UCT Wine Society Pips Stellenbosch at Post in Backsberg Vino Varsity

UCT Wine Society Pips Stellenbosch at Post in Backsberg Vino Varsity


A detailed and motivated call for Pinotage to be South Africa’s international calling card saw UCT regain the title of Backsberg Vino Varsity Champions. The annual competition between the wine societies of UCT and Stellenbosch has become an institution in the Cape winelands since being founded in 2009 by Backsberg CEO Simon Back.

This year’s wine inter-varsity saw a revised format. The blind-tasting section remained, asking the teams having to identify wine styles, grape varieties and certain wine faults.

Students then had to test their skills in developing a brand, as well as tackling the crucial challenge of marketing their new product.

The two teams also had to put their lateral thinking caps on in a section requiring the motivation of a wine that can be the signature of Wine Brand SA. Here the adage of “failing to plan is planning to fail” came through for UCT in their call for Pinotage to become the face of the South African wine industry.

Victorious UCT team-leader Matthew de Haast says: “We put in a lot of training and research to get our facts in a row, and the whole team’s belief in Pinotage as South Africa’s go-to grape with which to take on the world must have made our argument convincing. Our presenters Nicole Uys and Bevan Willoughby were at the top of their game, putting in great performances.”

De Haast’s real pleasure was winning the blind-tasting. “To beat Stellenbosch in this aspect is awesome,” he says. “Their skill at wine-tasting is legendary, obviously made easier by the fact of them being based in the wine capital of South Africa with all the resources at their disposal. Plus, they are just a phone-call away from legendary winemakers for quick advice. For us to win this was the highlight of my day.”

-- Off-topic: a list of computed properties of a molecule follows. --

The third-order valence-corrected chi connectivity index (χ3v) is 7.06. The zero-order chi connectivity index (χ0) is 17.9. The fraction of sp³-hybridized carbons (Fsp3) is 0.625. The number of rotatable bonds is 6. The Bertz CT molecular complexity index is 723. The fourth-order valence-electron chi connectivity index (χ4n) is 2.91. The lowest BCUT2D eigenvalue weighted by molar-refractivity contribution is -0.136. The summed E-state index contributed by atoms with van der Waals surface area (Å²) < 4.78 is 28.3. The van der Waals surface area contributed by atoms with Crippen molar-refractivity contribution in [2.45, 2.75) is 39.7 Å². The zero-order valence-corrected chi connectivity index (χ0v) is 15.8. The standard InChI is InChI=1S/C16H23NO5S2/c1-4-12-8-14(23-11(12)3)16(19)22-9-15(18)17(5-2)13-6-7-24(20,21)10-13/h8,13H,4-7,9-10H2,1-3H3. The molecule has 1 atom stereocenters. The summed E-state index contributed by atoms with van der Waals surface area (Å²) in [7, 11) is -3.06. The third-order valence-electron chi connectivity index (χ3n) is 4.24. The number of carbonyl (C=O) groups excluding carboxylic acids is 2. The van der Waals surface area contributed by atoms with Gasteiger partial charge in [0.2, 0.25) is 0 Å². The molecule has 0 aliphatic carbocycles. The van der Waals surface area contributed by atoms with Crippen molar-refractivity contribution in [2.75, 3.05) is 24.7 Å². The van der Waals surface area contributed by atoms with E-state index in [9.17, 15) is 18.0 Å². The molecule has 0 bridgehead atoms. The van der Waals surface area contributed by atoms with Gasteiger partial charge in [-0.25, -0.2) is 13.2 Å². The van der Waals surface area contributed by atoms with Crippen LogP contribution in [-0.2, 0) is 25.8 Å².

The brand-development section was neck-and- neck, with Stellenbosch edging it with a PET bottled wine made for outdoor activities named “Woodstock Daisy”. UCT’s “One Night Stand” showed promise in the marketing pitch, but fell short in its one-dimensional design.

According to De Haast, the marketing and debating elements brought an exciting dimension to the Backsberg Vino Varsity. “We had to dig deep,” he said, “when facing Stellenbosch you always doubt whether your best is going to be good enough. We are elated to have pulled through.”

Head-judge Siobhan Thompson, who is also CEO for Wines of South Africa (Wosa) said the students impressed at all levels of the competition. “This enthusiasm for wine among the youth is what the South African industry needs,” she says. “The contagious zeal with which they approached this year’s contest and their knowledge is something from which the local industry’s more experienced players can learn. In fact, I have asked UCT if I can use their Pinotage presentation for my endeavours in promoting South African wine.”

Backsberg CEO and Vino Varsity founder Simon Back says the event is growing from strength-to-strength with the standards rising each year. “The new format is extremely relevant, as marketing and sales are today driving the wine industry,” he says. “It also allows more students from each team to partake, and for us wine professionals the insights shown and arguments raised leave a lot of food for thought. This also shows the importance of listening to what the youth has to say about wine, because they are the consumers of tomorrow.”

Along with Thompson, the judges were Ursula van der Westhuizen, Old Mutual’s head of external communications and marketing consultant and wine writer Emile Joubert.

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